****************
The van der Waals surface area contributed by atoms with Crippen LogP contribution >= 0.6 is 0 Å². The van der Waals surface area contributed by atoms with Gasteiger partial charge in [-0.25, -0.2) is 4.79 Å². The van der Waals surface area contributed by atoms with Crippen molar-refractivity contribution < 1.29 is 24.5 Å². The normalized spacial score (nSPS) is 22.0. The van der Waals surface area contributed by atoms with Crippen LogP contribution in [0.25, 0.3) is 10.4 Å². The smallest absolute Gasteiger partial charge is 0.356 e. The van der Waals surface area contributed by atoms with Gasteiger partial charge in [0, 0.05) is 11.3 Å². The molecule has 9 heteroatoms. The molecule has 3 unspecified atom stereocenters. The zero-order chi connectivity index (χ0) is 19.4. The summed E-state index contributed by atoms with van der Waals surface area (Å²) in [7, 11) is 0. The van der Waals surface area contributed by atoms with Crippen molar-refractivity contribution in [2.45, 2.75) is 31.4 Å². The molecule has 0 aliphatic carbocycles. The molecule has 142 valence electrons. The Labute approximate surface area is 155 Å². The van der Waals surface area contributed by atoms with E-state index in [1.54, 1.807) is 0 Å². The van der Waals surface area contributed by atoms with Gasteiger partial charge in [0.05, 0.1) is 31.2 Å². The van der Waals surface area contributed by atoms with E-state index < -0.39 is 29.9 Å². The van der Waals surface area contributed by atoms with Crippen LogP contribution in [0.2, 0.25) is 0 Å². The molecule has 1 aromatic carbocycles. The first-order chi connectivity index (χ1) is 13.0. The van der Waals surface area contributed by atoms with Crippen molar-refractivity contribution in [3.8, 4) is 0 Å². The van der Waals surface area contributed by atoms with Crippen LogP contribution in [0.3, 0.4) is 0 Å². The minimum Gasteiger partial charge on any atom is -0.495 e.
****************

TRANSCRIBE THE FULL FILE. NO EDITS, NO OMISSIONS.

The van der Waals surface area contributed by atoms with Crippen LogP contribution >= 0.6 is 0 Å². The van der Waals surface area contributed by atoms with Gasteiger partial charge in [-0.25, -0.2) is 4.79 Å². The van der Waals surface area contributed by atoms with Crippen molar-refractivity contribution < 1.29 is 24.5 Å². The normalized spacial score (nSPS) is 22.0. The van der Waals surface area contributed by atoms with Crippen LogP contribution in [0.25, 0.3) is 10.4 Å². The smallest absolute Gasteiger partial charge is 0.356 e. The van der Waals surface area contributed by atoms with Gasteiger partial charge in [0, 0.05) is 11.3 Å². The molecule has 9 heteroatoms. The molecule has 3 unspecified atom stereocenters. The zero-order chi connectivity index (χ0) is 19.4. The summed E-state index contributed by atoms with van der Waals surface area (Å²) in [7, 11) is 0. The van der Waals surface area contributed by atoms with Crippen molar-refractivity contribution in [2.45, 2.75) is 31.4 Å². The molecule has 0 aliphatic carbocycles. The molecule has 142 valence electrons. The Labute approximate surface area is 155 Å². The van der Waals surface area contributed by atoms with E-state index in [1.54, 1.807) is 0 Å². The van der Waals surface area contributed by atoms with Gasteiger partial charge in [0.05, 0.1) is 31.2 Å². The van der Waals surface area contributed by atoms with E-state index < -0.39 is 29.9 Å². The van der Waals surface area contributed by atoms with Crippen LogP contribution in [0.2, 0.25) is 0 Å². The molecule has 1 aromatic carbocycles. The first-order chi connectivity index (χ1) is 13.0. The van der Waals surface area contributed by atoms with Crippen molar-refractivity contribution in [3.8, 4) is 0 Å². The van der Waals surface area contributed by atoms with Crippen LogP contribution in [0.3, 0.4) is 0 Å². The minimum Gasteiger partial charge on any atom is -0.495 e.